I would get eight points and whoever collected the final France
card would get seven points!
You also score for factions and trade routes. Each country except
Denmark has four factions, each represented by a different symbol.
In France, there are four of one symbol, three each of two other
symbols, and two of the fourth symbol. In a country with only six
cards, there are three of one symbol, two of another, and one each
of the last two symbols - and so on. Whoever has the most symbols
of one type in a given country scores points equal to this
number. So if I collected 3 of two different types in France, and
no one else had more than two, I would get three points (the largest
number of one symbol I collected), and no one else would get any
points for symbols in France.
There are two different trade route symbols: land and sea. There
are 15 of each type of symbol, no more than one per card. Anyone
who collects at least five symbols of a given type will score points
equal to how many he collected. Collecting only four or fewer of
a given type scores you nothing.
So on each turn you collect cards, always keeping all three aspects
of scoring in mind. You can only collect a limited number of cards
per turn, so there's usually some interesting choices you have to
Course of Play
To start the game, the shuffled cards are laid out face up on the
table in four rows of fourteen cards each. The Rule tiles are
placed on eight different cards as shown in the rules, none of them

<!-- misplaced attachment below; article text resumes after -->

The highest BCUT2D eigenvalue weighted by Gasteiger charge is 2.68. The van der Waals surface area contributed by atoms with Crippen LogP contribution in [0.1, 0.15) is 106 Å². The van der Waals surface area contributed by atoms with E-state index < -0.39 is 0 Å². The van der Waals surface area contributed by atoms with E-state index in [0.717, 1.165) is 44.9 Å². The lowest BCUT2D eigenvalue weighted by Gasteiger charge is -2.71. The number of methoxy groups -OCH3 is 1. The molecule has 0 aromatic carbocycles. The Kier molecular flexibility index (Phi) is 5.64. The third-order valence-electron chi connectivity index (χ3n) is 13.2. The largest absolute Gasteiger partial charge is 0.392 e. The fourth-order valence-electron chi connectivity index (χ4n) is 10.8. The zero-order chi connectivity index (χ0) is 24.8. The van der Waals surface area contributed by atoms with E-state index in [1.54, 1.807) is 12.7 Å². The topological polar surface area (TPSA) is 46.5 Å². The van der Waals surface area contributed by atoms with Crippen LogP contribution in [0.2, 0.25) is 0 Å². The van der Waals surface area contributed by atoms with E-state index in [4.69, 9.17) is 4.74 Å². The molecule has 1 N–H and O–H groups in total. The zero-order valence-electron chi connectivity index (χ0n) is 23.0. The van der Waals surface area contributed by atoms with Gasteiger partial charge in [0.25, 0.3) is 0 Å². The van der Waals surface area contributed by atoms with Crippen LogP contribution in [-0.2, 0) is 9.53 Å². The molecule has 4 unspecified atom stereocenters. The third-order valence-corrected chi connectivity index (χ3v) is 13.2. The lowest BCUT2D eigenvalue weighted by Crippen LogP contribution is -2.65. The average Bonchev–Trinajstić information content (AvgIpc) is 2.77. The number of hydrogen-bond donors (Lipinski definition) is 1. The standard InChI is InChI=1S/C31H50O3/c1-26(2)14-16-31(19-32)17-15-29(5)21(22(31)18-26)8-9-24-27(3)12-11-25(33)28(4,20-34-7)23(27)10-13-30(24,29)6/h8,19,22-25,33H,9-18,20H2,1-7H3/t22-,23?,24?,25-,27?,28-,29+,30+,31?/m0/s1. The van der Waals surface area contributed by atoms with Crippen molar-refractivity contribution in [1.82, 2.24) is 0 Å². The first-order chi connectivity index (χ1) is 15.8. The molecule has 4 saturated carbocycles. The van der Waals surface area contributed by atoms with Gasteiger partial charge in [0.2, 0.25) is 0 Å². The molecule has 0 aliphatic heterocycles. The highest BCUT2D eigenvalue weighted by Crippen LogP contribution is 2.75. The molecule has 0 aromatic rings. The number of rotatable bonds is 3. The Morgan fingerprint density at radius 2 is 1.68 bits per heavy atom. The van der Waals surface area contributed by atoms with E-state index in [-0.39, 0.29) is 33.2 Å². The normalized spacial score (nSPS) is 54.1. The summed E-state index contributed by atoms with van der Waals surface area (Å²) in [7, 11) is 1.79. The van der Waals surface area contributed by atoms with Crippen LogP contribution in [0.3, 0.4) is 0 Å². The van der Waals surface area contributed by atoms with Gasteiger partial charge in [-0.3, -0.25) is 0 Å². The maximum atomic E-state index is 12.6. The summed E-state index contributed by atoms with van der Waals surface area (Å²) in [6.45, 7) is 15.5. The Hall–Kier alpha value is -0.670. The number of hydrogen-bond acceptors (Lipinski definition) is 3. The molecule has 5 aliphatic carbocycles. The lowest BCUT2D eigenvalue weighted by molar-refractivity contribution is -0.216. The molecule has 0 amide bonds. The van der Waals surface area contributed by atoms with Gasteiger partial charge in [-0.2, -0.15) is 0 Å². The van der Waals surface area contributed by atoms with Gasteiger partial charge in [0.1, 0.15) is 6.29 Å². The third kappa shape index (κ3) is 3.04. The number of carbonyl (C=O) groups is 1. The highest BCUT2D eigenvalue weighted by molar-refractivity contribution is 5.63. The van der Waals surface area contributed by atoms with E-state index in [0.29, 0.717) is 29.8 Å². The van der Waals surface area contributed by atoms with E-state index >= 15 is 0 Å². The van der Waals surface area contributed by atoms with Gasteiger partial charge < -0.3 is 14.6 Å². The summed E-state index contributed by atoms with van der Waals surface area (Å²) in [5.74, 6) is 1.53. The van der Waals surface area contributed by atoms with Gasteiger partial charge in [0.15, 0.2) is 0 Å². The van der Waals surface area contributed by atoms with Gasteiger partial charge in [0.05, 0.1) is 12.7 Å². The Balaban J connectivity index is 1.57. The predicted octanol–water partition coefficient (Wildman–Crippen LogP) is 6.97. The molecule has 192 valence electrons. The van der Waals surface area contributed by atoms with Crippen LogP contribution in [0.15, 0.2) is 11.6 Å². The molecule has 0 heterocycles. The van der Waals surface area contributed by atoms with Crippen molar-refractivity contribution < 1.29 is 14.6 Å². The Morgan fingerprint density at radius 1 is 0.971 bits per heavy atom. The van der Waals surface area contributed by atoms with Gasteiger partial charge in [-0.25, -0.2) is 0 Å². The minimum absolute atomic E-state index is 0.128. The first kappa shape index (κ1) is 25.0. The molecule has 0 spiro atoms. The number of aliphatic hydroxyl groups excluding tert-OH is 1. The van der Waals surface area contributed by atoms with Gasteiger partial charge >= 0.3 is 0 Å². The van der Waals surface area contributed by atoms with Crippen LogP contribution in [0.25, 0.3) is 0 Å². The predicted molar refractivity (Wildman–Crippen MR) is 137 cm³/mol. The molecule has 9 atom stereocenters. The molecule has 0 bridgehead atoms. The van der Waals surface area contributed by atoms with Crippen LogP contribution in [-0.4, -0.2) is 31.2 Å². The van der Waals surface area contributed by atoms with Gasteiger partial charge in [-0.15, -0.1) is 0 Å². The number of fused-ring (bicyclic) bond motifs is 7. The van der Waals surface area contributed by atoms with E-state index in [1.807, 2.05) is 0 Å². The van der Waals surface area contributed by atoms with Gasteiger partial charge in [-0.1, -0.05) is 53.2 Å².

at the edges of the array. On your turn you may take any of the
exposed end cards, but never a card that is not one of the eight
end cards. Although the rules are unclear, the designer has
clarified that you may take a card in the second place if your
first card taken exposes it to become the new end card.
You can take as many cards as you like with the following limitations:
Most cards have one symbol, some have two. So if you collect one
card with two symbols on it, your turn ends. Or you can take two
with one symbol each on it, provided they're of the same country.
All cards have at least one symbol except those of Denmark, which
have none. So effectively, you could take all four Danish cards
in one turn, but are limited to one or two cards of any other
- A card must be one of the eight exposed end cards (fewer later in the game, as rows are depleted),
- You can only take cards of one color (each country is a different color),
- You cannot take more than two symbols-worth of cards in one turn.
Once you've taken your cards you may place (or move) one of your
reserving pieces on any card in the array, even in the center.
Once you collect a card with one of your reserving pieces on it,
you may place it again in the array. Other players may not take
a card with your reserving piece on it unless they pay for the
privilege: they return your reserving piece to you but must put
one of their own reserving pieces out of the game. Since you only
have three reserving pieces (two in a four- or five-player game),
this can be painful.